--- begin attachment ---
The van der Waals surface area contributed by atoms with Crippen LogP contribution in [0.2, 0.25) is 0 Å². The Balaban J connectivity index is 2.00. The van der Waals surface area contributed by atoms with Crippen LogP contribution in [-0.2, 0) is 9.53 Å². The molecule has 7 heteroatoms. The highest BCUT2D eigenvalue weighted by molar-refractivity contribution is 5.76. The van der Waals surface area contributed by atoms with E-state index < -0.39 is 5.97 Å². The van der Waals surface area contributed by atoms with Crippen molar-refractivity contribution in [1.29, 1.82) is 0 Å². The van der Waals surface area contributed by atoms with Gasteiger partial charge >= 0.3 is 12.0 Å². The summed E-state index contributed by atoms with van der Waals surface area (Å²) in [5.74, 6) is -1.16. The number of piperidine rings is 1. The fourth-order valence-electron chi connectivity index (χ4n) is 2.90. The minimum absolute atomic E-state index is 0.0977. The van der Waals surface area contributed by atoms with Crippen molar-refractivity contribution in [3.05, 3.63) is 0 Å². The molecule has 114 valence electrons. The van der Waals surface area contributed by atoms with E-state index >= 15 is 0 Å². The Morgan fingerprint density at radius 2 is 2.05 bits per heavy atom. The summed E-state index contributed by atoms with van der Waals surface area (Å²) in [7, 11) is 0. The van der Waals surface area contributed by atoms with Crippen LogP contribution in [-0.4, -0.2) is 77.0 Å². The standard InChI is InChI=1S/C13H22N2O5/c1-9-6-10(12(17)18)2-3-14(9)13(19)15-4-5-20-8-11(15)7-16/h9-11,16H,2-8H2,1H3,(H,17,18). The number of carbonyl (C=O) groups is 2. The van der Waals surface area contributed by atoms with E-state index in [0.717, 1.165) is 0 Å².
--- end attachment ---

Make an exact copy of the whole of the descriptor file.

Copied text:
The van der Waals surface area contributed by atoms with Crippen LogP contribution in [0.2, 0.25) is 0 Å². The Balaban J connectivity index is 2.00. The van der Waals surface area contributed by atoms with Crippen LogP contribution in [-0.2, 0) is 9.53 Å². The molecule has 7 heteroatoms. The highest BCUT2D eigenvalue weighted by molar-refractivity contribution is 5.76. The van der Waals surface area contributed by atoms with E-state index < -0.39 is 5.97 Å². The van der Waals surface area contributed by atoms with Crippen molar-refractivity contribution in [1.29, 1.82) is 0 Å². The van der Waals surface area contributed by atoms with Gasteiger partial charge >= 0.3 is 12.0 Å². The summed E-state index contributed by atoms with van der Waals surface area (Å²) in [5.74, 6) is -1.16. The number of piperidine rings is 1. The fourth-order valence-electron chi connectivity index (χ4n) is 2.90. The minimum absolute atomic E-state index is 0.0977. The van der Waals surface area contributed by atoms with Crippen molar-refractivity contribution in [3.05, 3.63) is 0 Å². The molecule has 114 valence electrons. The van der Waals surface area contributed by atoms with E-state index >= 15 is 0 Å². The Morgan fingerprint density at radius 2 is 2.05 bits per heavy atom. The summed E-state index contributed by atoms with van der Waals surface area (Å²) in [7, 11) is 0. The van der Waals surface area contributed by atoms with Crippen LogP contribution in [-0.4, -0.2) is 77.0 Å². The standard InChI is InChI=1S/C13H22N2O5/c1-9-6-10(12(17)18)2-3-14(9)13(19)15-4-5-20-8-11(15)7-16/h9-11,16H,2-8H2,1H3,(H,17,18). The number of carbonyl (C=O) groups is 2. The van der Waals surface area contributed by atoms with E-state index in [0.717, 1.165) is 0 Å².